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Kermit Reed Orders

West Virginia
Veterans Memorial

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Kermit Reed Orders
1922-1944

“Freedom has its life in the hearts, the actions, the spirit of men and so it must be
daily earned and refreshed—else like a flower cut from its life-giving roots,
it will wither and die.”

Dwight D. Eisenhower

Army Air Corps Second Lieutenant Kermit Reed Orders was born in Kanawha County, West Virginia, on May 6, 1922, to Beulah Estell Stroup and William Reed (W. R.) Orders. W. R. was a well-known contractor involved in building many roads and bridges in West Virginia. W. R. and Beulah had another son, Robert O. Orders, four years younger than Kermit. The older brother graduated from South Charleston High School in 1940, where he played trumpet in the school band. Kermit was of the Presbyterian faith. Matriculating in the engineering program, he attended West Virginia University in Morgantown from 1940 to 1942 and joined Phi Sigma Kappa fraternity. In a 2011 interview, Robert remembered his brother as a “very smart fellow” who was always interested in aviation. As a young man, Kermit was a member of the Civil Air Patrol, so joining the fledgling U.S. Air Force during World War II was a natural fit for him.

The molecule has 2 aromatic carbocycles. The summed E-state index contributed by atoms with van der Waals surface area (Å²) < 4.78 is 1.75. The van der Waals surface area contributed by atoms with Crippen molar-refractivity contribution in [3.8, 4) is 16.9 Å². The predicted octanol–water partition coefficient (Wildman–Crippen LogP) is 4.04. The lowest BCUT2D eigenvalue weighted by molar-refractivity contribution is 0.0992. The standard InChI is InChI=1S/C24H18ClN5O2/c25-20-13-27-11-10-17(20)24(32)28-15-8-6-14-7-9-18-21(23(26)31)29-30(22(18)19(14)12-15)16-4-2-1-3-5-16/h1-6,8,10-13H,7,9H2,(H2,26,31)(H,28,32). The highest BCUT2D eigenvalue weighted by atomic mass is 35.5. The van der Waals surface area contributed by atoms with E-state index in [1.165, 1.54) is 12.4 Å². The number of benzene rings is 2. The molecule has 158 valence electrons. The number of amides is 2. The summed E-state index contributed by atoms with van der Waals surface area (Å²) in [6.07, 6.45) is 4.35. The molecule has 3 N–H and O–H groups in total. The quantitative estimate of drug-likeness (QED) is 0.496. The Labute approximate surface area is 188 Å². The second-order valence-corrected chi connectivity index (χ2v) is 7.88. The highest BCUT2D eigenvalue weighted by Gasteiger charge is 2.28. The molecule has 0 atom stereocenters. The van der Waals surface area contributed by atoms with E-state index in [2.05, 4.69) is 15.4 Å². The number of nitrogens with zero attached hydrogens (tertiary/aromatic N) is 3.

Entering the service in May 1943, Kermit was assigned to the Army Air Corps, 15th Air Force Division, and took his flight training at Spence Field, Georgia. He would eventually become the pilot of a P-38 bomber. Lt. Orders was commissioned on February 8, 1944. Shortly thereafter—on Valentine’s Day—he married Betty Kathryn Head. (A native of Thomas, Betty graduated from West Virginia University with a bachelor’s degree in business education and was named to Phi Beta Kappa. According to a 2011 obituary, she was the first woman to serve as student body president of West Virginia University. With a long record of community activism, Betty would later become the first woman to be elected to the West Virginia State Senate. After the war, Betty married Donald J. Baker, Sr., and they had three children. During the latter part of her life, she lived in Moorefield.)

On August 3, 1944, Lt. Kermit Orders was killed when the plane he was piloting crashed in Foggia, Puglia, Italy. Nearly a year after the invasion of Italy, the war on that front was winding down. Temporarily buried at Bari Cemetery, Bari, Italy, Kermit’s remains were brought home, where on December 18, 1948, he was buried in Cunningham Memorial Park in St. Albans, West Virginia. After his brother’s death, Robert Orders joined the Army and served in the infantry in the Pacific toward the end of the war.

Family information provided by Kermit’s brother, Robert Orders. Article by Patricia Richards McClure

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West Virginia Archives and History welcomes any additional information that can be provided about these veterans, including photographs, family names, letters and other relevant personal history.


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